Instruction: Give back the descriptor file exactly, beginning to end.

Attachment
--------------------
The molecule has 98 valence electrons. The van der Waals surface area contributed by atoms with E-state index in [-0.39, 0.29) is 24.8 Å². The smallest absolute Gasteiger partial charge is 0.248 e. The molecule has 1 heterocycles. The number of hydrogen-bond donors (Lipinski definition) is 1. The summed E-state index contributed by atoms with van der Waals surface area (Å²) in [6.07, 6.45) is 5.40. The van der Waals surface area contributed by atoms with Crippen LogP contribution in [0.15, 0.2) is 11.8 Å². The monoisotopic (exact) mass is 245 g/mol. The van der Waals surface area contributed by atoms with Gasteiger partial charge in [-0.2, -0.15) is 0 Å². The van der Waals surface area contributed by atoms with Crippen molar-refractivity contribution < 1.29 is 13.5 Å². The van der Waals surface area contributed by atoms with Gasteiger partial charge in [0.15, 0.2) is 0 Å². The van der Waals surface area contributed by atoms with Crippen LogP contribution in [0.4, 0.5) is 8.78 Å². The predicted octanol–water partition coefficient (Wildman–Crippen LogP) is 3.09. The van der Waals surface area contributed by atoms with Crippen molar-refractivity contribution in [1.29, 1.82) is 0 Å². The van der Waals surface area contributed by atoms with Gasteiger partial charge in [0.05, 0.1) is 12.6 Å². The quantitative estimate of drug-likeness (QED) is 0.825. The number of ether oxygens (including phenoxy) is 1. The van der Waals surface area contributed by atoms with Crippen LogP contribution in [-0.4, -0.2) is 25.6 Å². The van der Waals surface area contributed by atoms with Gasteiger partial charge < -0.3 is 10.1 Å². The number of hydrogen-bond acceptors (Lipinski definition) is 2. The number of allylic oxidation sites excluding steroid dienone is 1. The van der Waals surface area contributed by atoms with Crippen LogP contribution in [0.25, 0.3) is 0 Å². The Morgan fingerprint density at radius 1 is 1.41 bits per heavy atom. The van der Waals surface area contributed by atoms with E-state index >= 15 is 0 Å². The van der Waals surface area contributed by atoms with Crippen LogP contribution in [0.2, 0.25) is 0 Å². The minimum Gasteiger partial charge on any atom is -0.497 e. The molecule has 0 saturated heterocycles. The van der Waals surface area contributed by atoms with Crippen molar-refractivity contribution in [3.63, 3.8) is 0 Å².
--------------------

The molecule has 98 valence electrons. The van der Waals surface area contributed by atoms with E-state index in [-0.39, 0.29) is 24.8 Å². The smallest absolute Gasteiger partial charge is 0.248 e. The molecule has 1 heterocycles. The number of hydrogen-bond donors (Lipinski definition) is 1. The summed E-state index contributed by atoms with van der Waals surface area (Å²) in [6.07, 6.45) is 5.40. The van der Waals surface area contributed by atoms with Crippen LogP contribution in [0.15, 0.2) is 11.8 Å². The monoisotopic (exact) mass is 245 g/mol. The van der Waals surface area contributed by atoms with Gasteiger partial charge in [-0.2, -0.15) is 0 Å². The van der Waals surface area contributed by atoms with Crippen molar-refractivity contribution < 1.29 is 13.5 Å². The van der Waals surface area contributed by atoms with Gasteiger partial charge in [0.15, 0.2) is 0 Å². The van der Waals surface area contributed by atoms with Crippen LogP contribution in [0.4, 0.5) is 8.78 Å². The predicted octanol–water partition coefficient (Wildman–Crippen LogP) is 3.09. The van der Waals surface area contributed by atoms with Crippen molar-refractivity contribution in [1.29, 1.82) is 0 Å². The van der Waals surface area contributed by atoms with Gasteiger partial charge in [0.05, 0.1) is 12.6 Å². The quantitative estimate of drug-likeness (QED) is 0.825. The number of ether oxygens (including phenoxy) is 1. The van der Waals surface area contributed by atoms with Crippen LogP contribution in [-0.4, -0.2) is 25.6 Å². The van der Waals surface area contributed by atoms with Gasteiger partial charge < -0.3 is 10.1 Å². The number of hydrogen-bond acceptors (Lipinski definition) is 2. The number of allylic oxidation sites excluding steroid dienone is 1. The van der Waals surface area contributed by atoms with Crippen LogP contribution in [0.25, 0.3) is 0 Å². The Morgan fingerprint density at radius 1 is 1.41 bits per heavy atom. The van der Waals surface area contributed by atoms with E-state index >= 15 is 0 Å². The van der Waals surface area contributed by atoms with Crippen LogP contribution in [0.2, 0.25) is 0 Å². The minimum Gasteiger partial charge on any atom is -0.497 e. The molecule has 0 saturated heterocycles. The van der Waals surface area contributed by atoms with Crippen molar-refractivity contribution in [3.63, 3.8) is 0 Å².